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I Remember Most of All Their Hands
Thomas D. Greer

Clifford's had the tattered feel of pages from a family Bible; smooth, yet crumpled, dry but warm. Perhaps the years of dealing poker cards, thumbing the edges until the gloss had turned to sheen, the sheen in time rubbed dull to match the parchment texture of his palms... or fiercely gripping pool cues, twisting the wood against the calluses, around and around as he paced the table's length; perhaps these things in time had worn those lines as deep and long as life in Clifford's hands.

scratch shot off the eight-ball-- the air turns blue

But Thomas, my mother's father, his hands always felt like talc. And cool, always cool. The fingers were finely tuned to minutiae: the tiny wood-tick burrowed into the hound's thick pelt, the intricate inscribing on the surface of the silver spoons and forks he used to craft trinkets for his daughters, simple rings and bangles. His hands had the feel of the final years, the tissue-like translucence of growing old.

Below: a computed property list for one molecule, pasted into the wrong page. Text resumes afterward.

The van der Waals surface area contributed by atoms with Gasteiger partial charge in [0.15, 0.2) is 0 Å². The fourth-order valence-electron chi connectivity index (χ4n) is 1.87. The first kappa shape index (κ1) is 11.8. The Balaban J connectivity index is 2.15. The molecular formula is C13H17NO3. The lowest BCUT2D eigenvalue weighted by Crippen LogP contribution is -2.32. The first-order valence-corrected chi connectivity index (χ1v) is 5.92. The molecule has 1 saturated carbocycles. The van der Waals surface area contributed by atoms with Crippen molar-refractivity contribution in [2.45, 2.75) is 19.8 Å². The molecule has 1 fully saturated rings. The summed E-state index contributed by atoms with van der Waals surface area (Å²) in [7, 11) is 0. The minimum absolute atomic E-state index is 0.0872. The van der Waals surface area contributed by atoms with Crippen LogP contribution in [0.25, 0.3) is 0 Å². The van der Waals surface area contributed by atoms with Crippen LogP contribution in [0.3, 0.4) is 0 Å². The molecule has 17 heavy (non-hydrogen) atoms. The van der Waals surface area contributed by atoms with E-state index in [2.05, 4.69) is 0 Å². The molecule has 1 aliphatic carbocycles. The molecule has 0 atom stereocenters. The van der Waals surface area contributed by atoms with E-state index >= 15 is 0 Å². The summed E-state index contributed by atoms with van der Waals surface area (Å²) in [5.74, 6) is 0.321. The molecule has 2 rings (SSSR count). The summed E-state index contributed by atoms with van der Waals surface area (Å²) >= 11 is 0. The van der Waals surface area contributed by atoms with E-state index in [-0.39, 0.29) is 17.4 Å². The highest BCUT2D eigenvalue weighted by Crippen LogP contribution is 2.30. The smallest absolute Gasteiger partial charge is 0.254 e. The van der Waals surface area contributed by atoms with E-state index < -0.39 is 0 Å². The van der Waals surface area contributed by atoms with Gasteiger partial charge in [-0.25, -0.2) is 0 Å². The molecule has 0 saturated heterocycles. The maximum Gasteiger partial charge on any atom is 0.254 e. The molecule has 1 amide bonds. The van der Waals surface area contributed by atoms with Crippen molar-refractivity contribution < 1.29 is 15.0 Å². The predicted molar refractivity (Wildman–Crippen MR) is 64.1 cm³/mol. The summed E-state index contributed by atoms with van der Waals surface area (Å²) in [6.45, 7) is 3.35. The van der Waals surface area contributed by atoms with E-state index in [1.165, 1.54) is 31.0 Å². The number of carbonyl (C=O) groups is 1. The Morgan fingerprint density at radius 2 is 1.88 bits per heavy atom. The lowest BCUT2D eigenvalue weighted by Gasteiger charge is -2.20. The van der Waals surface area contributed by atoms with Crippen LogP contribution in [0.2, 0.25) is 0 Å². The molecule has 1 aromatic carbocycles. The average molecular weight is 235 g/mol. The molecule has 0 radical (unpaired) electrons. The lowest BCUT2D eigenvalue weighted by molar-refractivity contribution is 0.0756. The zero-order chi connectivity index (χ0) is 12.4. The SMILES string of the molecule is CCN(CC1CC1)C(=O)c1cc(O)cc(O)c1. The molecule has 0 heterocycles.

walking cane he trained from a sapling velvet smooth

No final robust wave from the neat front-lawn for him (Clifford's hand, waving to Dorothy; sweat, and grease from the lawnmower, and then the sudden grip of heart-attack) no-- he'd leave no coarse and ragged edges behind, but rather a soft erosion, a gentle walk across a carpet grown imperceptibly threadbare, frayed and frail until you saw the boards, splintered, underneath.

patty-cake man my son's soft palm softens mine

Thomas D. Greer's website is: The Brown Fedora